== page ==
The world of cocktails is full of origin stories. The older and more well known a drink is, the more fascination surrounds its beginnings. Unfortunately, the details surrounding a beverage's journey from inspired idea to regional or even national prominence are usually hidden in the folds of inebriation. In the absence of fact, speculation abounds. Did the Martini originate in Martinez, California? Was the Manhattan created at the Manhattan Club in New York City for a banquet hosted by Winston Churchill's mother? Tall tales and outright mistruths are more common than actual facts. Usually nothing can illuminate the mysteries of a cocktail's birth. Luckily, those life-altering moments when you are wobbling on the cusp of change tend to stand out and are that much easier to recall, even if an event's importance is only acknowledged in retrospect. As time passes, those memories become embedded into our identity, like squares of fabric into a quilt--prominently displayed and openly cherished. I thought it was high time to share my own origin story, or at least as it pertains to classic cocktails.
Tracy and I were living in a one-story fourplex on a dead-end street in Portland, OR. As a freelance editor, I spent a lot of time in that house. At that time, cocktails were barely on my radar. While I did enjoy the occasional Manhattan or dram of bourbon, beer was my beverage of choice. But I had always been interested in mixing drinks, and when the occasion arose, I usually wielded the shaker. So when my twenty-seventh birthday rolled around, I was sort of a blank slate just waiting for the right decoration. Anything could have happened. In retrospect, it seems obvious that the next big thing was just around the corner, though I never would have guessed it. But while I was busy tearing wrapping paper, many spheres of influence were converging.
Awaiting its turn alongside a new set of bar tools, consequently, was the Art of the Bar. It's funny, but not entirely surprising, that it all started with a book. Little did I know that this particular cocktail book would not only drastically alter my drinking habits, but also the entire landscape of my life. To this day I remember flipping through its glossy pages lined with beautiful cocktails, both new and old. Now it was probably the stylistic design that spoke loudest to me, all of those gorgeous garnishes dangling off the edges of beautiful stemware. I have always had an eye for great stems. But the effect of that book were instantaneous. I told Tracy right then and there that I was going to make each and every one of them. Though the years have passed and I still love looking through its pages, I never did make it to every cocktail. As my interest in cocktails grew, both newly released cocktail books and vintage bar books stole my attentions. Though I hate to admit it, more often than not, it sits on a book shelf waiting for me to get the urge to flip through its pages again.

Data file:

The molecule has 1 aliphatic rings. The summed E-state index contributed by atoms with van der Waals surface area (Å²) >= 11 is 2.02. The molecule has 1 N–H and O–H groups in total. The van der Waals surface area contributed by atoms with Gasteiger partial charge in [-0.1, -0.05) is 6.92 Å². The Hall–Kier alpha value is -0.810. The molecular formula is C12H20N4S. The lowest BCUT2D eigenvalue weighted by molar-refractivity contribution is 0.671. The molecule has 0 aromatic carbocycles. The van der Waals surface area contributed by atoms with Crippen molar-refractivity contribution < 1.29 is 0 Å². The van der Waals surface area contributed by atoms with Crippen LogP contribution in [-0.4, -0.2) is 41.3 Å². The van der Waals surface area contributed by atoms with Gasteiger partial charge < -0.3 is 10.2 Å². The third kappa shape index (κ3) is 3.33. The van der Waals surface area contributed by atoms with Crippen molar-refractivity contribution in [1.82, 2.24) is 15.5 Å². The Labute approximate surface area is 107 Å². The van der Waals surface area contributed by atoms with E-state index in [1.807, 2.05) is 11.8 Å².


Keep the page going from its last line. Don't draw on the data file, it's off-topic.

Recently, while searching for cocktails with both sherry and tequila, the Internet led me to the Choke Artist. Though the name sounded vaguely familiar, my interest was piqued as the drink brought Cynar into the mix with the tequila and sherry that held my interest. I quickly discovered where I had run into this libation before: the Choke Artist is the creation of Jeffrey Hollinger and Rob Schwartz and is included in the Art of the Bar. It was one of the ones that had I had missed all those years ago. But then again, it wouldn't have even been on my radar back then. I hadn't yet acquired a taste for tequila and it would still have been a couple of years before I truly discovered sherry. I am sure I didn't even know what Cynar was. All that has changed of course. This drink is definitely one to try.
Choke Artist (as adapted)
1 1/2 ounces anejo tequila
1 ounce Cynar
3/4 ounce manzanilla sherry
2 dashes Regan's orange bitters
Stir ingredients in an ice-filled mixing glass. Strain into a chilled cocktail glass.